May 26, 2013

Oh Ohs with Chocolate Biscuit

We are almost done with the cakes chapter, and I can think of no better way to wind down than with this fun and challenging recipe. Oh Ohs are Thomas Keller's version of everyone's childhood favorite, Ho Hos. The original Ho Ho was created right here in San Francisco in 1920. Hostess, the company that made them, has had financial problems lately, but thankfully, now we can make our own at home.  The chocolate biscuit recipe, along with sweetened whipped cream, are rolled up and dipped in luxurious melted chocolate. Our bakers stepped back into their youth when making these, and the results were deliciously nostalgic.

Metric measurement, Standard bake

I really didn't eat Hostess Ho Hos until I was an adult. My first experience was when I had an assignment to do a photo shoot of the dress designer for the Empress of Iran shortly before the Islamic Revolution. She invited me into her home and I was served Persian tea with sugar cubes and two Ho Hos wrapped very much like the way Bouchon Bakery sells theirs in gold wrap. I had no idea what they were until I unwrapped one and saw it was encased in chocolate. I felt like a barbarian sitting next to her as she was very prim and proper as I tried my best to hide my delight of enjoying the treats. I think she was amused. Nonetheless, I clearly remember they were heavenly along with the tea.

My bake: I made the chocolate biscuit and was pleased I didn't have to do any freezing until after the rolling of the Oh Ohs. The only thing is that the biscuit came out a little thinker than what the photo in the book shows. I made the sweetened whipped cream and used stabilizer. Rolling the biscuit and whipped cream was a bit of a challenge. I finally was able to tighten the roll once they were rolled in a sheet of parchment paper before freezing.

I didn't have Brune pate a glacer so I used 70% melted chocolate. I used gloves to dip the oh ohs in the bowl and did use a hot knife to cut the edges off that stuck to the silpat when the chocolate dried.  Once again, my family approved. I cut a small slice to taste and was impressed. I saw the swirl and the cake compressed and was just as thin as in the book. I followed the directions to pull back on the roll from time to time. This gave the uniform shape of the ho ho. They tasted just like the one I purchased at Bouchon Bakery on our tour of the shop. Another success!

standard measure, standard bake
ingredients: Valrhona cocoa powder, Guittard 72% chocolate, Valrhona chocolate pearls
I admit, I was intimidated by this recipe. I remember eating Little Debbie Swiss Cake Rolls in grade school. If you could peel the roll all the way apart, layer by layer, you were super cool in the 2nd grade. So I sure didn't want to mess this one up. I haven't had much luck with roll cakes in the past. I also didn't have much time to set aside this week, so I made it in parts.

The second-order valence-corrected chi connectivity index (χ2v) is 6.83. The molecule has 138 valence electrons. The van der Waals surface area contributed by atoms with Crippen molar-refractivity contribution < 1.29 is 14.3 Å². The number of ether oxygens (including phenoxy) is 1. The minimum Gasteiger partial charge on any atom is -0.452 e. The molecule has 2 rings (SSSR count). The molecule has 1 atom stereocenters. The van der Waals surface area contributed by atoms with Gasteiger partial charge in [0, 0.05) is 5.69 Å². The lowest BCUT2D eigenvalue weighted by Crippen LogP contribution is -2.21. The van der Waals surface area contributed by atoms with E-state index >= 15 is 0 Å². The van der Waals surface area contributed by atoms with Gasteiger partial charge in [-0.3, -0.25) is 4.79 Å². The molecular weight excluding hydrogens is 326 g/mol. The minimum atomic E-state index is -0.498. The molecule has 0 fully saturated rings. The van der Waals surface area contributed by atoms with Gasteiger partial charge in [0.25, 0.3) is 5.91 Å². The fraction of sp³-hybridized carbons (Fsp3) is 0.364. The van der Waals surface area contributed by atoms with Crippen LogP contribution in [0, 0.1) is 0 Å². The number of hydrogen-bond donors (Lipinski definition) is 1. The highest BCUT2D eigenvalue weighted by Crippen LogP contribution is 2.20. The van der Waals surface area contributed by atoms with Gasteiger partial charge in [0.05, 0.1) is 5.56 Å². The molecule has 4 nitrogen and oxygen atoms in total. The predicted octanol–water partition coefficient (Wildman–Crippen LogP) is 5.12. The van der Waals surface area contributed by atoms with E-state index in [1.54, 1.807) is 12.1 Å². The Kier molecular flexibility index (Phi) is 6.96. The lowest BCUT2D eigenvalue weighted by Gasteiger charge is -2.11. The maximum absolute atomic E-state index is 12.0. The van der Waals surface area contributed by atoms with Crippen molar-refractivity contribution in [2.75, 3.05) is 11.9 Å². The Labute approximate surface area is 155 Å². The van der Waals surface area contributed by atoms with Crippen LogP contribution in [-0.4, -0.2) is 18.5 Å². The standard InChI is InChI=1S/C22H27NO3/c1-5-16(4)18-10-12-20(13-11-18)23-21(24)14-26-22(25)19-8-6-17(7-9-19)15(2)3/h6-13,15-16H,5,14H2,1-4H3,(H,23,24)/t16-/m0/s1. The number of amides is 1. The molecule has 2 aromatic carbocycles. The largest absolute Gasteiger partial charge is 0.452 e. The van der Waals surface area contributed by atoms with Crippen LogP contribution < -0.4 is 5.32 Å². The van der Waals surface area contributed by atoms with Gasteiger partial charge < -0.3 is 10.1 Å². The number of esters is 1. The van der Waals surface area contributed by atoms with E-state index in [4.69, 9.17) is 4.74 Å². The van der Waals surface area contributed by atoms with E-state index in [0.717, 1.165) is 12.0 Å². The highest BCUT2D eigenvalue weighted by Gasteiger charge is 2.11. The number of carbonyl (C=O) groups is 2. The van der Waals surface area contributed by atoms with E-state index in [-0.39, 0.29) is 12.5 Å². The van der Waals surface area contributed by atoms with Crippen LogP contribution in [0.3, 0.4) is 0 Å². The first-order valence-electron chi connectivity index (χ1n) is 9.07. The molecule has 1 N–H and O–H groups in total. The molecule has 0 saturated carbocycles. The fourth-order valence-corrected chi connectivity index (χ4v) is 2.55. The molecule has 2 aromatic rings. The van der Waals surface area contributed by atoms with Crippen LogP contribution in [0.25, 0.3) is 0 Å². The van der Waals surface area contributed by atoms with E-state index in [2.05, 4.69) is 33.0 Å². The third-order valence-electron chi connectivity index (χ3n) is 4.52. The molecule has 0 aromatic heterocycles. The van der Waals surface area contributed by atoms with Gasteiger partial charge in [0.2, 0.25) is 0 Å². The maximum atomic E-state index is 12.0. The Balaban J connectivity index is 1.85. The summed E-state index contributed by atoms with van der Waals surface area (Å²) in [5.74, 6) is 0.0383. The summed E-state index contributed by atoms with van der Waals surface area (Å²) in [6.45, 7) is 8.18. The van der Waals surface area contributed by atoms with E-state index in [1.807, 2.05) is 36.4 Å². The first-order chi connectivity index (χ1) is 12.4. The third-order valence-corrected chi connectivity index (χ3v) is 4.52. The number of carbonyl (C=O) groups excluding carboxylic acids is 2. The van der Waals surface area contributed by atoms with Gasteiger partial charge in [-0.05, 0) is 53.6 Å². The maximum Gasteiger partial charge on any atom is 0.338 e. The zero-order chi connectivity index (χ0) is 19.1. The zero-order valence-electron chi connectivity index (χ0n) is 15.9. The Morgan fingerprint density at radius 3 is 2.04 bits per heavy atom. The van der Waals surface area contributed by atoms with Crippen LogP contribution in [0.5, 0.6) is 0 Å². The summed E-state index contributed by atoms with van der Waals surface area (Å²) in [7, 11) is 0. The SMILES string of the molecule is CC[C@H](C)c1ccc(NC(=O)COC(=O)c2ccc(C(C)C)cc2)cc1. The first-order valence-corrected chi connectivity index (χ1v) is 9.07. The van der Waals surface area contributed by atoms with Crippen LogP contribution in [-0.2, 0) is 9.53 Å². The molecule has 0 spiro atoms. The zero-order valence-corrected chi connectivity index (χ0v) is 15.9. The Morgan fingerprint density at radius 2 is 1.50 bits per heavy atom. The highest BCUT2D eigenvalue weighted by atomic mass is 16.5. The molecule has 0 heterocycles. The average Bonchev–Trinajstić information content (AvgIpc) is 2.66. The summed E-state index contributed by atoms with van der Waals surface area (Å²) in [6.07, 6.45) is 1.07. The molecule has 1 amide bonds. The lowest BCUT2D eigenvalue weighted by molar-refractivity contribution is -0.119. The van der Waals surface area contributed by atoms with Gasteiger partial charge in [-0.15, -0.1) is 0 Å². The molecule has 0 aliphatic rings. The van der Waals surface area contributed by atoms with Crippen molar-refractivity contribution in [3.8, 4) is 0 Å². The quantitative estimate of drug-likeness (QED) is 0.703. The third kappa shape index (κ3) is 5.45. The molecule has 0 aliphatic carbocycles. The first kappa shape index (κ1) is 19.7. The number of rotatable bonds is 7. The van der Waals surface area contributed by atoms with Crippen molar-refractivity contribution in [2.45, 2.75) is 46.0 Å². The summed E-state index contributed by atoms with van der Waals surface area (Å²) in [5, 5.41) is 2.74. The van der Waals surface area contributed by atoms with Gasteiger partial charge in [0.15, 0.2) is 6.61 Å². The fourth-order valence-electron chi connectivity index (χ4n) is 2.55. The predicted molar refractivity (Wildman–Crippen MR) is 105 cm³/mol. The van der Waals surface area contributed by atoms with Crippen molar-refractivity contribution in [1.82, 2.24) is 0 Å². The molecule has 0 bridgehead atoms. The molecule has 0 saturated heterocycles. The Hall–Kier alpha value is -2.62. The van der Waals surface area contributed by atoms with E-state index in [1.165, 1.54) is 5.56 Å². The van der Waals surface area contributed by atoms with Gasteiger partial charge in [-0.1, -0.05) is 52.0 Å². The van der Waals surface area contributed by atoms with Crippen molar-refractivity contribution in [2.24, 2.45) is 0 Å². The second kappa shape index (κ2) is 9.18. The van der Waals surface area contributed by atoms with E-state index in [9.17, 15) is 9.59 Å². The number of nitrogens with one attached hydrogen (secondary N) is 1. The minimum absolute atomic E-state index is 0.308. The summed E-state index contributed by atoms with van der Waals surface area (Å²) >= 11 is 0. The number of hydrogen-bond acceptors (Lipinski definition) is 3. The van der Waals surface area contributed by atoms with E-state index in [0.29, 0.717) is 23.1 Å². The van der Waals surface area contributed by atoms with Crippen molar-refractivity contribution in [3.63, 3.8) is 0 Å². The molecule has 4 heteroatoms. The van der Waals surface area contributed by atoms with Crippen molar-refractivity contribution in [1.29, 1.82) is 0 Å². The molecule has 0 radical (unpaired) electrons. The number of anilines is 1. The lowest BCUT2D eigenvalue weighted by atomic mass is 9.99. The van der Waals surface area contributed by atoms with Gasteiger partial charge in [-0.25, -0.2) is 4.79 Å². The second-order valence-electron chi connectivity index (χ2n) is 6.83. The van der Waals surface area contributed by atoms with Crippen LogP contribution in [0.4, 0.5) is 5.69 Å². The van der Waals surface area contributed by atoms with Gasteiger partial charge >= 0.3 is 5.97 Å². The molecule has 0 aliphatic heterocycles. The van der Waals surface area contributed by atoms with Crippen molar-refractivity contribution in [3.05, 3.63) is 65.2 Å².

Chocolate Biscuit: Easy enough, especially after last week's recipe. I used Valrhona cocoa powder. The cake is super spongy. I was concerned that if I didn't roll it right away, it would be difficult later, but I wrapped the cake and put it in the fridge for a day, and had no problems later.
Assembly: Made the whipped cream, spread it thinly on the cake, took a deep breath and started to roll. It was way easier than I expected! Or maybe I'm just getting better at this. After wrapping the rolls in parchment, the instructions say to tape it shut, but I didn't have any tape that would stick to the parchment paper. So instead I wrapped it again in plastic wrap to keep it tight. The roll could have been tighter, but I was happy with the result.
After freezing for a few days, I was ready for dipping. I used 72% Guittard chocolate. I was nervous about dipping cleanly and coming out with pretty results, so I devised a few techniques. First, I used a potato masher, placing the cake on the grates, lowering it in the chocolate, and gently pushing the cake onto wax paper. But then the chocolate got too low for that, so I hand dipped the bottom and sides of the rolls, then placed them on a cooling rack set over a sheet pan, and spooned chocolate over the tops to coat and cover. Both methods worked, but I think I need more practice. 

PS- I went to Bouchon Bakery yesterday and made sure to get an Oh Oh to compare. Mine tasted just as good, and according to my husband, "even better". Success!


I was really excited about this recipe because I love buche de noel and the technique is basically the same. I did have a few minor issues but they didn't affect the final product. My chocolate coating was a bit too thick because I couldn't get the consistency quite right so there was a hard shell around each Oh Oh and also the cake was a little dry from keeping it in the freezer for too long of period. Just little things that I can fix and will make them taste that much better. In comparison to the ones from the bakery, these were pretty much as close as I could have come to replicating them. When I make them in the future, I'd like to wrap them in the foil like they do at Bouchon and give them as gifts. 

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